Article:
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How to Find A Dive Resort or Liveaboard For Vegans

Silver Sands Dive resort Philippines

Silver Sands, a completely vegan dive resort in Dauin, Philippines.

When traveling it can be hard sometimes to find a place that caters especially to Vegans. They may have the odd salad or dish that is vegan, but that can get a bit dull and is often unhealthy. Knowing how to dive vegan and find a resort or liveaboard is key. 

To find a vegan dive shop/area with all your needs you need to contact the businesses directly or have a service arrange it. Having a trusted agent is the easiest way since they rely on repeat business.  If you do it yourself, ask specific questions and don’t accept “maybe, or I don’t know.”

Now we all know how to use Google or Ecosia to search for places, which is a good start. I will outline what to search for and how to go about getting more information so you don’t have to live off french fries and beer.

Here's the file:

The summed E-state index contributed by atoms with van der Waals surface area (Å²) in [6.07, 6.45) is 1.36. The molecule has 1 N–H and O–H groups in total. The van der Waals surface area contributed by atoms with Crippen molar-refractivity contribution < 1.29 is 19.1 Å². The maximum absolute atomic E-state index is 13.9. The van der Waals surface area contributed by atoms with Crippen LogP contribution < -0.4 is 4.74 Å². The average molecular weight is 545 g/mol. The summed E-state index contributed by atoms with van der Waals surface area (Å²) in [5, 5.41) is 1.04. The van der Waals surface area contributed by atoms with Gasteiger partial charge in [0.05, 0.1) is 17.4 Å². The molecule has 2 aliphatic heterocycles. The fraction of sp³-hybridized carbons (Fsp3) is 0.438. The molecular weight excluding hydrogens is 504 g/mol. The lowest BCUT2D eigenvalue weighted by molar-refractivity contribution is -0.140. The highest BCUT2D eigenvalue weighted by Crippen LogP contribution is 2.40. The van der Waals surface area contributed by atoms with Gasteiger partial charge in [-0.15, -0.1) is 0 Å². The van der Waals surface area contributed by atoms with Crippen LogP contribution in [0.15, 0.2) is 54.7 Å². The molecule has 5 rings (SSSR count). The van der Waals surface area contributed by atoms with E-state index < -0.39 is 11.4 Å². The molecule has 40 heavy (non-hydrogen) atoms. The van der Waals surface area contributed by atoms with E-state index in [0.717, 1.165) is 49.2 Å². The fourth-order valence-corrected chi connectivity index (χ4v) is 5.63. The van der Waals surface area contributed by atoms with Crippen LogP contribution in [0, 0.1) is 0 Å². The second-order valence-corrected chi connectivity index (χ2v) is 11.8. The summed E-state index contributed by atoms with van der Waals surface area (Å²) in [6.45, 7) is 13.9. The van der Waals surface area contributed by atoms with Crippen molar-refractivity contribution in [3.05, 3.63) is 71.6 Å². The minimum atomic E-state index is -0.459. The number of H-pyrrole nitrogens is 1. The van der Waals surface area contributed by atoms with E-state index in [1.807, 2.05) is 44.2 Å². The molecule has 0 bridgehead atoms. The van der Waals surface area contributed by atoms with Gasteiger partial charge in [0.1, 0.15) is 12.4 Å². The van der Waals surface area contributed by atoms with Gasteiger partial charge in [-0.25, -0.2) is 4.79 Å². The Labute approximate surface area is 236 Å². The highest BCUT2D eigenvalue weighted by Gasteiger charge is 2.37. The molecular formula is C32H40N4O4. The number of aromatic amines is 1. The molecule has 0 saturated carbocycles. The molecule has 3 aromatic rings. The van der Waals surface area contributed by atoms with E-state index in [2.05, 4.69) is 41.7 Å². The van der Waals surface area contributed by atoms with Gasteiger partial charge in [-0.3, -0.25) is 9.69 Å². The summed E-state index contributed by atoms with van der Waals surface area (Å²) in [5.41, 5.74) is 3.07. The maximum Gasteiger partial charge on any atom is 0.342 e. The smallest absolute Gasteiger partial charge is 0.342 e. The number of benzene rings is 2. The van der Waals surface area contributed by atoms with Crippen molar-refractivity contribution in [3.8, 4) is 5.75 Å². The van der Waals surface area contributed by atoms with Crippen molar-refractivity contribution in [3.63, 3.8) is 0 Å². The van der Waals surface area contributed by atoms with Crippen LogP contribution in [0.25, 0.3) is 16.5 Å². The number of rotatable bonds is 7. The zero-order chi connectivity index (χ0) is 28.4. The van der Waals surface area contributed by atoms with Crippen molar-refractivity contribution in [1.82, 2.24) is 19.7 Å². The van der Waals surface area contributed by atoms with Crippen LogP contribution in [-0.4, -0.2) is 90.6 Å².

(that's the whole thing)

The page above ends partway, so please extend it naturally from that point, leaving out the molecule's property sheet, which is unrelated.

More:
Things to Consider for a Vegan Dive Trip

These are not in any specific order; you choose which are most pertinent to you, but read through; there may be things you have not thought about while others are common sense. 

  • Set a Budget- There are always options for you to be able to dive near and far. But setting a budget for diving and also food and lodging is the first thing to do. For me, decent food and fantastic diving are fine but I always want the option of great food.  If you go inclusive, this solves a lot of issues, and you know how much you will spend.

    Tasik Ria boat pier

    Stunning dive boat jetty @ Tasik Ria, Manado. Tasty Indonesian vegan cuisine and great dive service.